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Letter: Public interest or not?

Wednesday 18 October 2023 | Written by Supplied | Published in Letters to the Editor, Opinion


Letter: Public interest or not?
The relocation of the road to maximise the commercial potential of the Crown’s hotel, was also, very clearly, in the “public interest”, says Opposition Leader Tina Browne. Photo: LOSIRENE LACANIVALU / 23100421

Dear Editor, Perhaps Mrs Tina Browne would care to comment publicly, now as leader of the Opposition, but way back appearing for the landowner in the December, 1989 confirmation of alienation hearing concerning the “Sheraton Hotel” lease, with Justice Dillon presiding. When asked by Justice Dillon “…do you consider the arrangement now proposed to be in the public interest”. Mrs. Browne replied “…I do.”

Could Mrs. Browne elaborate on how the new proposed Ring Road around the back of the hotel and the closing off of the coastal road forcing the general public to drive all the way around, constitutes public interest?

(Name and address supplied)


Clearly neither you nor your correspondent have read the 1989 Commission of Inquiry Report into whether or not the Italian Hotel Project should proceed.

That report queried the need for Government to assume the commercial risk of building the hotel.

However, the report confirmed a number of matters – and none of these were challenged at that time and stage of development of the country’s tourism industry:

  • A cross party consensus that the Cook Islands should aim for a relatively small number of high yield tourists.
  • A need to increase premium class air travellers to the country.
  • In those days, pre-internet, Rarotonga needed to host at least one 4–5-star tourism property with an international branded hotel management company, such as Sheraton, Hilton, etc. committed to the necessary worldwide marketing and promotion
  • That would dramatically increase our exposure on the world market and allow us to compete effectively, for the first time, with 4/5-star destinations Fiji and Tahiti.
  • The financial impracticality of attracting such an operator for a development unless the hotel had at least 150 rooms, and was built in a premium location – given the cost to that operator of that worldwide promotion and marketing.

The Government of the day chose to assume the commercial risk of proceeding; at that point, the “public interest” was 100% tied up in making sure the hotel was as successful as possible – failure of the project would lead to catastrophic consequences for “the public”.

As we all know, it did fail, and that failure did have terrible consequences – my point is, that failure proves the “public interest”, back in 1990, of maximising the chances of success.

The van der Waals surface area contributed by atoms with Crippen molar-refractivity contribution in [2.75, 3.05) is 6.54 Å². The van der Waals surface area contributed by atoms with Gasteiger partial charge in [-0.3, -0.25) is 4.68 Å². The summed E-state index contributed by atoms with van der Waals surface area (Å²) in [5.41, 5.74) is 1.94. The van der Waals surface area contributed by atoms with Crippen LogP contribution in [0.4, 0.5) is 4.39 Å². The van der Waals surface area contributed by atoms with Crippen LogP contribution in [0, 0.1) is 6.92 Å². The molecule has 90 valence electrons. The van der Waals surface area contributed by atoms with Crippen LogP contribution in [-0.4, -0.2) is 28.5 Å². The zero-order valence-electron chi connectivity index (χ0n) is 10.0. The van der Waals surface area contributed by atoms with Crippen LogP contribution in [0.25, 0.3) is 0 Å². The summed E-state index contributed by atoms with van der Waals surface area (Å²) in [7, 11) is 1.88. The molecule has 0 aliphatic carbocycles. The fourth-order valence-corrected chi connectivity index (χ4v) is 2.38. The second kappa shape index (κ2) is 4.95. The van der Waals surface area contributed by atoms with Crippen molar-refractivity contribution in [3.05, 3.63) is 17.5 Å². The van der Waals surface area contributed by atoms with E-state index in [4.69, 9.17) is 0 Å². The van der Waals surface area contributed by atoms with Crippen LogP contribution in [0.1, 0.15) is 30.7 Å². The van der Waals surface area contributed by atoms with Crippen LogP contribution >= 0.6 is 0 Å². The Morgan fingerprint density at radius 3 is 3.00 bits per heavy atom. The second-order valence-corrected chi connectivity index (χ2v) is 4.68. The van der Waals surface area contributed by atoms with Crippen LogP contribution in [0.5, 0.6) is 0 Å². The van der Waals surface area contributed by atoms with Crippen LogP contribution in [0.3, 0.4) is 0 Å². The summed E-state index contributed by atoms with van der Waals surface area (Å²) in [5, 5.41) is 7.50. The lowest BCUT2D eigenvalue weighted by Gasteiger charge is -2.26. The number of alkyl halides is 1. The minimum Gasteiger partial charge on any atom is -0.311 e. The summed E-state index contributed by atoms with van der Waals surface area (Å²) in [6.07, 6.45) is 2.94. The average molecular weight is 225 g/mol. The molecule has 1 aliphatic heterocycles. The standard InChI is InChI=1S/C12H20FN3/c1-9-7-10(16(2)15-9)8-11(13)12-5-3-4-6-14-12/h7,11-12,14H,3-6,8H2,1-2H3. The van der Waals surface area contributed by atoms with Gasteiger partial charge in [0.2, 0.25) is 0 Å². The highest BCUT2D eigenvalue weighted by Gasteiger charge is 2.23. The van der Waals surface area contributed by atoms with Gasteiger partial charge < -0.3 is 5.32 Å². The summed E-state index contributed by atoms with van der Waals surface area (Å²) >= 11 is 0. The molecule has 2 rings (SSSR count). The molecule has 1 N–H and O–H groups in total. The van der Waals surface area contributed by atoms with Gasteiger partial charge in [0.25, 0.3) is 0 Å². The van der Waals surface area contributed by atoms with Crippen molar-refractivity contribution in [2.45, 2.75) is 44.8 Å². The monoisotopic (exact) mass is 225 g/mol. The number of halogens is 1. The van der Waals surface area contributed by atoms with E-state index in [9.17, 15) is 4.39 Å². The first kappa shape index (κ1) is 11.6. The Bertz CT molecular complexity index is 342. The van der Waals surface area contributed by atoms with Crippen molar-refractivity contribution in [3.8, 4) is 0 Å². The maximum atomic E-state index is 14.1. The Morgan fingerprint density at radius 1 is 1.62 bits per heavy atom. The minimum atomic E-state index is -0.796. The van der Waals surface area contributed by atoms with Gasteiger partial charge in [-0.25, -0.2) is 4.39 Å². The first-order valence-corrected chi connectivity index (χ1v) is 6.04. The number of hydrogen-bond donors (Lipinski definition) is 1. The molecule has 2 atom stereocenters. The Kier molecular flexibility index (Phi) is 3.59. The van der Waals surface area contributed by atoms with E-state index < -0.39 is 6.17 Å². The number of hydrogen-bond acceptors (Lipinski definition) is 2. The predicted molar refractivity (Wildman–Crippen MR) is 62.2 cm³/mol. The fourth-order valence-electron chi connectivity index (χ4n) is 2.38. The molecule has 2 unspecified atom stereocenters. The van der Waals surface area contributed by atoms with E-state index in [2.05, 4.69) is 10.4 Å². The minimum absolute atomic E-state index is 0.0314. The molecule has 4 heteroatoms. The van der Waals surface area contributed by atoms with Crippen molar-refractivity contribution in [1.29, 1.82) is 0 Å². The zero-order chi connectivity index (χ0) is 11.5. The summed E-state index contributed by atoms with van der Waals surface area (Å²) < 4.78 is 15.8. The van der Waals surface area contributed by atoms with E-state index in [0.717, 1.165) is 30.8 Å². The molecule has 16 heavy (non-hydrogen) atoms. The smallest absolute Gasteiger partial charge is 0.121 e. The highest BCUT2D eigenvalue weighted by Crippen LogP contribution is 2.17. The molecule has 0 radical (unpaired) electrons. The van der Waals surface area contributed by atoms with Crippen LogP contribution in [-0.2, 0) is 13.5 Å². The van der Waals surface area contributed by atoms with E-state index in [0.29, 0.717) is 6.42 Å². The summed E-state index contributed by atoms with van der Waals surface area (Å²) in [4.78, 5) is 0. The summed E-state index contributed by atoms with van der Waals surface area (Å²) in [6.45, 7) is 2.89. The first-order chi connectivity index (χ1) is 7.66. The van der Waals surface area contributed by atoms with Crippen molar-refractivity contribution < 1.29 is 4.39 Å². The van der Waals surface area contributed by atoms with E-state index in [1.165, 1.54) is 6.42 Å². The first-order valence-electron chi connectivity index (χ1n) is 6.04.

The need, then, was to identify a premium location; Pa’s (Pa Terito) land was identified by Government as ideal – provided the road could be relocated.

The road, of course, was Crown property; Government would need to give up that roadway, and would need a longer roadway for a ring road. Pa was approached and she agreed both to lease the land, and to allow the road to be relocated – all this as being in the “public interest”.

This was not Pa asking Government to move the road; this was Government asking Pa to agree to it being moved in the “public interest”.

Acting as I did for Pa at the time, it was clear that while the very large land being leased (from the seashore to the mountains) was worth considerably more than the sum offered by the lessee, Essington, Pa would receive other benefits – one of which was the restoration of the land to true beachfront; that would be of lasting benefit to Pa.

The relocation of the road to maximise the commercial potential of the Crown’s hotel, was also, very clearly, in the “public interest”.

No-one in their right mind, in 1990, would have approved or supported exposing the public to the risk of spending that huge sum of money on a hotel that was unsuccessful because the property was not beachfront, but instead had a main road running right across the ocean-facing view.

Essington, the lessee was to be 100% owned by the Cook Islands Government. If the hotel succeeded, the public would benefit; if it failed, the public would suffer.

For this reason, there was a very strong public interest in re-routing the road to maximise the commercial success of the hotel development.

It is no fault of Pa that the Hotel was never completed; it is no fault of Pa that Government walked away from the land. It is, I think, quite unfair for anyone to suggest the Crown should not relocate the road now Pa has found a developer who is actually making something of the buildings.

Both as a lawyer and as Leader of the Opposition, I understand that for the Crown to renege on its promise to relocate the road would need an Act of Parliament and would require compensation to be paid to Pa Ariki – probably running into millions of dollars.

As Leader of the Opposition, and having an interest in the ‘rule of law’, I understand Government’s decision to honour the Crown’s legal obligation. All of us should focus on making sure the relocated road is safe and well-engineered – that is where all this talk of “public interest” should be heading.

Kia Manuia.

Tina Browne

Leader of the Opposition